Life in the city. Traffic jams, pollution, crime, and illegal guns – the kind that kill people.
It seems a day doesn’t go by without waking up to news of yet another homicide.
Growing up in Scarborough during the ’60’s, it seemed that every house on my street had 2.5 kids, a white picket fence and of course, a dog. It was Pleasantville. I was a proud member of the Perivale Pirates.
Named after our street, we weren’t a gang. We were a tough, take no prisoners type of ball hockey team.
We’d play other street teams in the surrounding area, usually on the weekends with the occasional night game under the lights of the Dominion parking lot.
From time to time, one of our players would get a little too aggressive. This would result in the customary pushing match or occasional black eye, after which, we’d all gain our senses and continue playing. That’s as serious as it ever got.
Things sure have changed.
The old way of settling the score meant meeting the other kid out by the bike racks after school. These days, you never know what the other kid will be “packing” so if you’re smart, it’s not an option.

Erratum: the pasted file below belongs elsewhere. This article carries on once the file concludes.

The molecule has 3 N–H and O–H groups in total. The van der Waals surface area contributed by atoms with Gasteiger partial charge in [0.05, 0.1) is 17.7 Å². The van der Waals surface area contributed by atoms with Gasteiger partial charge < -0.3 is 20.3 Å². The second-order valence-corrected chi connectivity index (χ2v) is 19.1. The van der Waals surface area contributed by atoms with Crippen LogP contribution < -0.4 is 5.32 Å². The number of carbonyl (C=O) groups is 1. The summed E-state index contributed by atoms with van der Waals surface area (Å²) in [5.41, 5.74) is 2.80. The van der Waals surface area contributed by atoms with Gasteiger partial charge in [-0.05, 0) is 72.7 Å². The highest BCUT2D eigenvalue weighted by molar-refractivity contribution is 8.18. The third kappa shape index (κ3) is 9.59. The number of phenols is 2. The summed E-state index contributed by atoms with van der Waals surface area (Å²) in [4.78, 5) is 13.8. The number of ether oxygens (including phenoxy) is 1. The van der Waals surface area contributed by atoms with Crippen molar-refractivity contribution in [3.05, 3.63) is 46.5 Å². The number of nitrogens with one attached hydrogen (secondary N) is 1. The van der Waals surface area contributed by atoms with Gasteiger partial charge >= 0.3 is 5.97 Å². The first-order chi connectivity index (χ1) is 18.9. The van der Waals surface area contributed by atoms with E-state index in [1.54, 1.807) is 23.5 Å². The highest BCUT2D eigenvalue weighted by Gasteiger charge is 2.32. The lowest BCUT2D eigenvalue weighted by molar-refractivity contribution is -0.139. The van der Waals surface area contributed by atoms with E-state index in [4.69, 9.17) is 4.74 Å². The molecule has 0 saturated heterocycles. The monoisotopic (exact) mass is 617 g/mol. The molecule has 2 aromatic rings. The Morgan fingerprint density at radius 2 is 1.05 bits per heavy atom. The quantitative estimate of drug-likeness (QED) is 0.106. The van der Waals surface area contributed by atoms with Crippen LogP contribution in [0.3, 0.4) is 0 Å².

Oddly enough, there are cities with a higher homicide rate – much higher. Many U.S. cities are light years ahead of us in this department.
Check out Baltimore’s stats, among others.
How many more months are we going to have to listen to our political leaders promise us a solution? Call in the experts responsible for cleaning up (to a point) New York City. Take a page out of Glasgow’s book and bring in the hanging judges. Just do something!
A month or so ago, we had the distinction of making CNN’s headline news.
Unfortunately, it wasn’t for the right reasons.
It was as though Ted Turner’s whipping boys were trying to justify to the American public that maybe, just maybe, U.S. homicides and crime in general are at an acceptable level since it’s happening at the same time to their peace-loving neighbours to the north. It’s all we needed after the damage SARS had on our tourism industry.
We need to get to the kids at an early age, before peer pressure takes hold.
Parents need to recognize that they are the first line of defense. In my younger days, if someone was caught with a weapon of any kind, they’d be deemed a wacko. These days, they’re being deemed as cool. That’s the problem.
– Rob Wilkins is the publisher of Truck West and he can be reached at 416-510-5123.